I got a call from an employee at a large client company, very upset because his manager had blocked his internal transfer.  This organization has an online internal job bulletin board that permits employees to apply for internal jobs within the company.  This particular employee had, with his manager’s knowledge, applied for a job in another department.  Since he has been in his current role for over three years, he was seeking different challenges and new learning opportunities.  The interview process went well and he was optimistic about getting this new assignment.  Imagine his surprise to learn that he did not get the job because his manager had blocked the transfer.  Turns out that there had been some other recent unexpected personnel changes in the department, and his manager felt that his move would be too much change, too fast. Continue reading

Build employee commitment by celebrating – our last tip in our 2018 series on motivating employees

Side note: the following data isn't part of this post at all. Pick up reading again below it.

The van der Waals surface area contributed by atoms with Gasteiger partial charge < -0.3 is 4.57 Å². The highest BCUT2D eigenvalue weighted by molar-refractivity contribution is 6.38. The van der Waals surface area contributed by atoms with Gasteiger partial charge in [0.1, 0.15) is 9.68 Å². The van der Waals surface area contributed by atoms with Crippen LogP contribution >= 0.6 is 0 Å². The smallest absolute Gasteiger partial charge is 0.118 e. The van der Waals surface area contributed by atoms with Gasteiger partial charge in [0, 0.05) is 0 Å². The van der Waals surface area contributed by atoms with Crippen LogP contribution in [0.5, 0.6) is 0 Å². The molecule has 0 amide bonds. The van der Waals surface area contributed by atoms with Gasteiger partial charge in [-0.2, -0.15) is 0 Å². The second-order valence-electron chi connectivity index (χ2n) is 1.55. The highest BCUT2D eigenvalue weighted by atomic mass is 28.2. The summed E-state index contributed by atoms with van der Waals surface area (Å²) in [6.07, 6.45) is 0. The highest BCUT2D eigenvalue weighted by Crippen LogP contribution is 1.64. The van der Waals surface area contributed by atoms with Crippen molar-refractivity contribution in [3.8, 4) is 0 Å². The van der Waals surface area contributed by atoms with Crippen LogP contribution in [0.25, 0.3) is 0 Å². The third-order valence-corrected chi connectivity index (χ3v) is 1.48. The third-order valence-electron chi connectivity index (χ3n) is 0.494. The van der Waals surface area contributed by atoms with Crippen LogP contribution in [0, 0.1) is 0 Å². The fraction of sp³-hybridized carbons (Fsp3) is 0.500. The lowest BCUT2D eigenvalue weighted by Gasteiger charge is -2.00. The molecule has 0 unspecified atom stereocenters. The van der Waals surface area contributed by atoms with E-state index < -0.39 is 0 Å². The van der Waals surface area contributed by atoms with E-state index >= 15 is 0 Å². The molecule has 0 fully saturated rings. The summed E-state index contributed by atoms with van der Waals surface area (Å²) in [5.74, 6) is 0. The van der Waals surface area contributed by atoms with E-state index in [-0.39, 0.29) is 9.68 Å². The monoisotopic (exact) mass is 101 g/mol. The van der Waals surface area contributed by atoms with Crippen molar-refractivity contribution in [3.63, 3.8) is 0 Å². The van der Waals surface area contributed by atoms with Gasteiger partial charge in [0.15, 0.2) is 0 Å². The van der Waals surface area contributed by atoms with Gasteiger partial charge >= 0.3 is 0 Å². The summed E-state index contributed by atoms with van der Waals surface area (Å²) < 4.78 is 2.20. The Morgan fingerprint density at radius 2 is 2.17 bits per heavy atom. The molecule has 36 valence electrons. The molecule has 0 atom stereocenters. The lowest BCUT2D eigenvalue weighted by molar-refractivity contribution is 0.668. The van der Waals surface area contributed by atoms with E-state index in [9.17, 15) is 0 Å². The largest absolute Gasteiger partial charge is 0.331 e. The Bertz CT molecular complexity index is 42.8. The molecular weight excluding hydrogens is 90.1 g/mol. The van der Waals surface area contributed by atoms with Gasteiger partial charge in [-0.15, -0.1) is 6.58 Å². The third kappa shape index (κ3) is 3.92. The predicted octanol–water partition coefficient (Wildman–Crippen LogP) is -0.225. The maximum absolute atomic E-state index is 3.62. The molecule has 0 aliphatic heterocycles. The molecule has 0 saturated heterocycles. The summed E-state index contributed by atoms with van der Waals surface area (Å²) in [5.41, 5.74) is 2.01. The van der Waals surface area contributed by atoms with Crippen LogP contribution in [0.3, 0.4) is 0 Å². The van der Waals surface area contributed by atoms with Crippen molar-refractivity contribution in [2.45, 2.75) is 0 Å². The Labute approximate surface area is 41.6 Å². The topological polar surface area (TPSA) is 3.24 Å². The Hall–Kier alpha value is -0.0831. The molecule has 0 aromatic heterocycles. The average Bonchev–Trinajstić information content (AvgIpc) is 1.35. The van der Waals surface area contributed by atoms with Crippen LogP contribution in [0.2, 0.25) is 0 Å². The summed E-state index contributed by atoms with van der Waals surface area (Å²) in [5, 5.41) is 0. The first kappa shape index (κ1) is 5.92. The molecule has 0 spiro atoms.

All year, I’ve been giving you video tips on explicit actions leaders can take to motivate their people and build employee commitment for the long haul.  Last week, I went back to basics with “Provide a workplace that is free from bullying and harassment”.  Today, #33, happens to be our final strategy in this continuing series, so it seems only appropriate that it should be about a celebration.  Specifically, today’s motivating tip is to plan periodic office parties.  Let me explain further.

Plan periodic office parties

Your goal should be to maximize attendance for motivation value, so consider holding your office party during office hours, ideally over the lunch hour.  Plan to have them once a quarter, or even monthly.  Encourage employees to get involved in the planning; in fact, go as far as appointing each of your employees to one of the quarterly or monthly “planning committees” so that over the year each of your people are involved in one event.  Continue reading

Absolutely fundamental to gaining employee commitment: a workplace that is free of bullying and harassment